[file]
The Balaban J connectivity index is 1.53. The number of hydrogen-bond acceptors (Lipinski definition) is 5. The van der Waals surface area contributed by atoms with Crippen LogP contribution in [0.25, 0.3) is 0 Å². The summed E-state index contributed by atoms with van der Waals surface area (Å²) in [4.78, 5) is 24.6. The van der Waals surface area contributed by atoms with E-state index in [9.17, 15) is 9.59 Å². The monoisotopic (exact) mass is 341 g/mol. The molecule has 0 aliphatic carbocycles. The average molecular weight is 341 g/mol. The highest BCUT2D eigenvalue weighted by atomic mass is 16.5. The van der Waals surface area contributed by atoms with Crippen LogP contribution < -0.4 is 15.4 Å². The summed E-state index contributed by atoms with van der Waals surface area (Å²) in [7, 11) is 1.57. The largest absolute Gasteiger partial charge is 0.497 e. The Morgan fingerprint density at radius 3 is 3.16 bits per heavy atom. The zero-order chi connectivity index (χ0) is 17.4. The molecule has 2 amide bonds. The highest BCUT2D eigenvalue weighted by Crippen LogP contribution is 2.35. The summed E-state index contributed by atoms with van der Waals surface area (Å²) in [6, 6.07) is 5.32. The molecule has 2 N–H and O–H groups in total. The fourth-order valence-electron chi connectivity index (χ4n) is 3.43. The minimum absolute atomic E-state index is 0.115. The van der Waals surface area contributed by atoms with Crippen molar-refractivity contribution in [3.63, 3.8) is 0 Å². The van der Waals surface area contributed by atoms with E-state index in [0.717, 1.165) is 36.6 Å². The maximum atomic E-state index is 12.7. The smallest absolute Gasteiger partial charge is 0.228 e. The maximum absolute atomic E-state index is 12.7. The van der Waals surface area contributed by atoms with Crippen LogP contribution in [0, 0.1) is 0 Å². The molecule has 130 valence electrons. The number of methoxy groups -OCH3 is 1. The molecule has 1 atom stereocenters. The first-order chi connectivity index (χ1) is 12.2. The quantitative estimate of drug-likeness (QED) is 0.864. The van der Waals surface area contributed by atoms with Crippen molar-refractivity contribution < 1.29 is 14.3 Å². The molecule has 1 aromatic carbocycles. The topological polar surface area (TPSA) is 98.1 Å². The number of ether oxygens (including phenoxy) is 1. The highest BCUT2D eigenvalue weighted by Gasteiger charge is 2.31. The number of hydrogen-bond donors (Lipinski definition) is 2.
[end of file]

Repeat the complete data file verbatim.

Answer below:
The Balaban J connectivity index is 1.53. The number of hydrogen-bond acceptors (Lipinski definition) is 5. The van der Waals surface area contributed by atoms with Crippen LogP contribution in [0.25, 0.3) is 0 Å². The summed E-state index contributed by atoms with van der Waals surface area (Å²) in [4.78, 5) is 24.6. The van der Waals surface area contributed by atoms with E-state index in [9.17, 15) is 9.59 Å². The monoisotopic (exact) mass is 341 g/mol. The molecule has 0 aliphatic carbocycles. The average molecular weight is 341 g/mol. The highest BCUT2D eigenvalue weighted by atomic mass is 16.5. The van der Waals surface area contributed by atoms with Crippen LogP contribution < -0.4 is 15.4 Å². The summed E-state index contributed by atoms with van der Waals surface area (Å²) in [7, 11) is 1.57. The largest absolute Gasteiger partial charge is 0.497 e. The Morgan fingerprint density at radius 3 is 3.16 bits per heavy atom. The zero-order chi connectivity index (χ0) is 17.4. The molecule has 2 amide bonds. The highest BCUT2D eigenvalue weighted by Crippen LogP contribution is 2.35. The summed E-state index contributed by atoms with van der Waals surface area (Å²) in [6, 6.07) is 5.32. The molecule has 2 N–H and O–H groups in total. The fourth-order valence-electron chi connectivity index (χ4n) is 3.43. The minimum absolute atomic E-state index is 0.115. The van der Waals surface area contributed by atoms with Crippen molar-refractivity contribution in [3.63, 3.8) is 0 Å². The van der Waals surface area contributed by atoms with E-state index in [0.717, 1.165) is 36.6 Å². The maximum atomic E-state index is 12.7. The smallest absolute Gasteiger partial charge is 0.228 e. The maximum absolute atomic E-state index is 12.7. The van der Waals surface area contributed by atoms with Crippen LogP contribution in [0, 0.1) is 0 Å². The molecule has 130 valence electrons. The number of methoxy groups -OCH3 is 1. The molecule has 1 atom stereocenters. The first-order chi connectivity index (χ1) is 12.2. The quantitative estimate of drug-likeness (QED) is 0.864. The van der Waals surface area contributed by atoms with Crippen molar-refractivity contribution < 1.29 is 14.3 Å². The molecule has 1 aromatic carbocycles. The topological polar surface area (TPSA) is 98.1 Å². The number of ether oxygens (including phenoxy) is 1. The highest BCUT2D eigenvalue weighted by Gasteiger charge is 2.31. The number of hydrogen-bond donors (Lipinski definition) is 2.